Andrea Bonior

Andrea Bonior

Special to The Washington Post

Q: My husband has little patience for our toddler’s questions. Typical toddler stuff, lots of “whys,” and questions without answers. I know they can get annoying after a while —I spend even more time with our son than he does — but I also think it is good that he asks them and I don’t want him to feel shut down. My husband treats them as a nuisance, gives the briefest explanations that are rarely helpful and seems actively irritated. He is a good dad overall but I don’t think he is handling this stage well. He doesn’t seem receptive to doing anything differently, though.

A: So if he’s not receptive, does he say why? Too much effort? Doesn’t see the value in it? Can’t control his irritated impulses in the moment? My guess is he either doesn’t see how he is coming across, or doesn’t understand why it’s a problem. Yes, endless toddler questions can veer a little too close to the seventh circle of hell, and no, no parent has to handle them perfectly patiently all the time. At some point, they do need to be cut off. But there should generally be a way of cutting them off that is nonetheless helpful and respectful, and doesn’t turn natural curiosity and the desire to learn into high crimes. Talk to your husband further, saying that it’s something important to you that you want to think through with him. You can arm yourself with podcasts, articles or even a parenting class about specific techniques for how to manage this better — and the more you both can identify where his resistance is coming from, the better you can target it.

Q: My cousin has been my best friend since childhood. We are very close in age and have more similar personalities than my sister and I do. I am getting married and want to choose my cousin as my maid of honor, but I am getting pushback from my parents and friends that it should be my sister. I don’t think my sister would mind — she’ll be a bridesmaid and she chose her college bestie as her maid of honor — but I also don’t think she would tell me if she were hurt. My mother says it is in poor taste to overlook a sister for a cousin.

A: There are plenty of opportunities for poor taste at weddings, but choosing a longtime best friend and family member as your maid of honor — and doing it in a way that is respectful and loving to everybody else — is not one of them. Your mother may have specific beliefs or worries about appearances, but she’s not the bride. (And where was the kerfuffle when Sis didn’t choose you for her own wedding?) This stuff can be tricky, sure, but in the end it’s pretty straightforward. Find a private, non-ambush way to tell your sister that she’ll be a bridesmaid and that Cousin will be the maid of honor, and that you look so forward to having them both there on your big day.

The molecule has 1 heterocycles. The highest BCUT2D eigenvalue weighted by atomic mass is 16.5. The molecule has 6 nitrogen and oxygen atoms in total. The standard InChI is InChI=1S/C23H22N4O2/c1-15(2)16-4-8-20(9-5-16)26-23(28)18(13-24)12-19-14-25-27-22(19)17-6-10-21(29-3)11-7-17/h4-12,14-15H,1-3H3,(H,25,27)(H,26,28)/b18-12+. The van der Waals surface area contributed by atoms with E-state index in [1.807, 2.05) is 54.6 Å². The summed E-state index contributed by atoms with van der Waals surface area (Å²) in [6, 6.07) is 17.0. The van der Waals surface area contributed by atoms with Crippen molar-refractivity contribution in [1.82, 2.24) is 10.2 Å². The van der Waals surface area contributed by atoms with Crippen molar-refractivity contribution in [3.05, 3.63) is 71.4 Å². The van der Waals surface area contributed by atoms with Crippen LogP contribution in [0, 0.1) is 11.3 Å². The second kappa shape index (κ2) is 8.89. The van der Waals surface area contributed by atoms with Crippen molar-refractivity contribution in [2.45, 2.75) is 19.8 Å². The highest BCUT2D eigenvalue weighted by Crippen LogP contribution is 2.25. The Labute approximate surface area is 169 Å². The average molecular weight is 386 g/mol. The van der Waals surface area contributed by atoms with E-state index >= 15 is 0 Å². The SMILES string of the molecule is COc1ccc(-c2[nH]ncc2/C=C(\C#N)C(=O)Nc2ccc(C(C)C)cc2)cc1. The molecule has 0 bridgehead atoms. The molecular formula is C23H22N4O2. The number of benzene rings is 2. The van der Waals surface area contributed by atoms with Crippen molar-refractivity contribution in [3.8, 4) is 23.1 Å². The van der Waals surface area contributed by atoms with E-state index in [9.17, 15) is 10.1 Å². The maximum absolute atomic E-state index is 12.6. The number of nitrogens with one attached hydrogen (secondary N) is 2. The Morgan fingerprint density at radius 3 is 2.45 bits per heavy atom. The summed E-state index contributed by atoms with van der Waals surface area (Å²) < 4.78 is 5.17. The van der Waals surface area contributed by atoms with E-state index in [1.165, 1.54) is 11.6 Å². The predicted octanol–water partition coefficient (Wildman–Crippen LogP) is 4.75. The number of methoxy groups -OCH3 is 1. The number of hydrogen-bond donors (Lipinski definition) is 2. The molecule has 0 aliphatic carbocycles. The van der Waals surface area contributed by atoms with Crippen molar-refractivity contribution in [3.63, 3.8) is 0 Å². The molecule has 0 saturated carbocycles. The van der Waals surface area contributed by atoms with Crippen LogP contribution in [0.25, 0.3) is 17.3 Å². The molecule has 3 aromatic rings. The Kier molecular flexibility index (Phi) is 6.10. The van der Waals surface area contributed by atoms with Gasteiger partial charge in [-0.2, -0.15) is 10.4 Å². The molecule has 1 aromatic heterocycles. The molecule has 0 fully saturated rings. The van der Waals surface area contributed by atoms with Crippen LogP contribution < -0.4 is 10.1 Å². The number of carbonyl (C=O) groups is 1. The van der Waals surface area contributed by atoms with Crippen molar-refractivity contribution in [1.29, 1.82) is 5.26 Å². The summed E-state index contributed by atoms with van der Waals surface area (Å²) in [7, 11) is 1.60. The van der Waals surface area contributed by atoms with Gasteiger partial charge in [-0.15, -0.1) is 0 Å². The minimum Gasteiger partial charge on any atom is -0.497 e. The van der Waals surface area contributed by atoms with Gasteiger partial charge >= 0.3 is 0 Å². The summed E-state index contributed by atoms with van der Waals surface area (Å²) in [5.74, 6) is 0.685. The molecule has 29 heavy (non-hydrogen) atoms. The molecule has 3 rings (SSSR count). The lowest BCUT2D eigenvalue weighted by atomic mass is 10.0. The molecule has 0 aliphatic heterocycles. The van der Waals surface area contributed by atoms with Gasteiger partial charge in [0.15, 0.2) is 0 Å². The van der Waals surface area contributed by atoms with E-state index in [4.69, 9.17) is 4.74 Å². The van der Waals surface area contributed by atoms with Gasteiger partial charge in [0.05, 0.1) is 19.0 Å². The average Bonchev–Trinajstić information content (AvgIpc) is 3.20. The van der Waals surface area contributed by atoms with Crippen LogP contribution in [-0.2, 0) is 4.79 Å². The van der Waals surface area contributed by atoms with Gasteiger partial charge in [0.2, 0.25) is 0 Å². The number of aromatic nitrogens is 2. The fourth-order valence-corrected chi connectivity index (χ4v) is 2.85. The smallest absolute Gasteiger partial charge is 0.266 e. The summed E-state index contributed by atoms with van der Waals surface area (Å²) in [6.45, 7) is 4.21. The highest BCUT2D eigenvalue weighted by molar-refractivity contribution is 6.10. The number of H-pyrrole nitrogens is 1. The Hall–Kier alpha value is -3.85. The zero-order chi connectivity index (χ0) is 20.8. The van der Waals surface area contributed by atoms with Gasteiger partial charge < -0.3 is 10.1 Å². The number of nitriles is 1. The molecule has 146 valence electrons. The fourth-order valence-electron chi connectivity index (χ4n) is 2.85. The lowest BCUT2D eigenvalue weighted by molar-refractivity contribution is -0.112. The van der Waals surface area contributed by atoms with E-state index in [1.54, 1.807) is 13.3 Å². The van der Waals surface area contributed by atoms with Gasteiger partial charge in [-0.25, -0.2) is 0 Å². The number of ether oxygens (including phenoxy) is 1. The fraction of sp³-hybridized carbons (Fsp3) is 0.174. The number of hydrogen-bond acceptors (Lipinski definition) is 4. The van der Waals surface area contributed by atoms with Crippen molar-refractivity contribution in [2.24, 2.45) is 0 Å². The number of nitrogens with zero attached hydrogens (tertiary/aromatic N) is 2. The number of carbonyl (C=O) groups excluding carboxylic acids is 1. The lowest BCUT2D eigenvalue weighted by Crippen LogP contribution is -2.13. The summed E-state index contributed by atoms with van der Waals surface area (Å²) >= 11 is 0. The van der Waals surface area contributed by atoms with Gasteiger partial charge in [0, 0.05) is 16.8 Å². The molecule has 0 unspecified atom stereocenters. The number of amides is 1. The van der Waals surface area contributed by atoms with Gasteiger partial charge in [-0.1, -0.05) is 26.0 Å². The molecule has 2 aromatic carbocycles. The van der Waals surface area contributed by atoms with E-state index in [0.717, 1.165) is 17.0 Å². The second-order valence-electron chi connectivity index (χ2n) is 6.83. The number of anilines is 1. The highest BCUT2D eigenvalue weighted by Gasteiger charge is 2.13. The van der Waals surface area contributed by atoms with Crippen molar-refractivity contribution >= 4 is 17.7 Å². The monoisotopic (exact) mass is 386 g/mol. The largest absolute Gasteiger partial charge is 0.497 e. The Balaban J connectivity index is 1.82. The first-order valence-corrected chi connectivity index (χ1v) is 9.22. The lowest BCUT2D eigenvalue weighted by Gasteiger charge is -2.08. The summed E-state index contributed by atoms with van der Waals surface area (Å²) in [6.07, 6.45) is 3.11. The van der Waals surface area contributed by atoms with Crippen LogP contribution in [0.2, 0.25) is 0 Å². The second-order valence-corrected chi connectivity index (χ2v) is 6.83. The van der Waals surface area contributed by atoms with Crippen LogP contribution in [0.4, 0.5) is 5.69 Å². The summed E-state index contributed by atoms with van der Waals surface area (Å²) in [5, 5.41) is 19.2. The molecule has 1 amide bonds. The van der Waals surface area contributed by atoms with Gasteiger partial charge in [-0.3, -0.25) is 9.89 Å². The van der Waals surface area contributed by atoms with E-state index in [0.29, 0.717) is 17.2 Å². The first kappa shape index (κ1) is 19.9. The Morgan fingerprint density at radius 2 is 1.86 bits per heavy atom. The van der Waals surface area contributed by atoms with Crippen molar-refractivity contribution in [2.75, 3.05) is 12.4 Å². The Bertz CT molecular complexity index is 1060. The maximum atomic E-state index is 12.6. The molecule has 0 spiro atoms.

Q: Where should a partner fall on the priority list if it is a committed, serious relationship? Apparently my partner and I have differences here. She is first to me. I feel like I am No. 4 to her — behind job, school, family and friends. Maybe even behind hobbies. Before I initiate a conversation about this, I could use feedback about what is realistic for me to aim for.

A: But (last I checked!), I am not in this relationship. So, my own notions (“Of course you should each be No. 1 to each other!” “And you should serve blue cheese-filled olives with every meal!”) are personal ones that shouldn’t necessarily dictate what is right for your own relationship. But what I can say is that there should be a match that feels right. If you are No. 4+, then that needs to be OK with you. And if there is too big a discrepancy between your ranking of her and her ranking of you, and it goes on too long, there is bound to be resentment, since reciprocity is pretty important to feeling content within a coupling.

So, figure out for yourself the exact ways you feel less-than in her eyes. Time spent? Emotional energy? Amount of nurturing? Enthusiasm? Passion? And clarify how it affects you. Then think about what you could see yourself settling for and being OK with —versus not. Finally, open yourself up to being vulnerable in conversation about it — not accusing or character-assassinating, but really allowing yourself to be honest and specific about what you feel you need. Ultimately, that’s what a good matching process entails: being able to understand each other’s needs, and assess realistically whether you each are able to meet them.

Q: My mother-in-law acts like she is trying to replace my own mother, who passed away two years ago. She occasionally makes comments about how she is Mom to me and my husband both now, and how she is honored to carry on my mom’s legacy. I know she means well but it rubs me the wrong way. We’ve never really clicked and although my mother wasn’t perfect, she was the only mom I’ll ever have. I’m not looking for another.

A: Ouch — I am sorry. The first step, as I see it, is Spouse as Mediator. As both her son and your husband, he can tackle the nuances of this particularly well, in a sensitive, private conversation. He should let her know that of course she is very special to you, and that you appreciate that her heart is in the right place. But she needs to understand that it really stings a grieving child to reduce a mom’s absence to a box that can be checked off by someone else. She may have good intentions, but she is bumbling enough in her follow-through that she is probably unaware of the damage she is doing — so have him tell her. If that fails, you’ll need a gentle but firm response in the moment: “Well, my mom will always be my mother, but I’m glad I have you as a mother-in-law.”

Andrea Bonior, a Washington, D.C.-area clinical psychologist, writes a weekly relationships advice column in The Washington Post’s Express daily tabloid and is author of “The Friendship Fix.”

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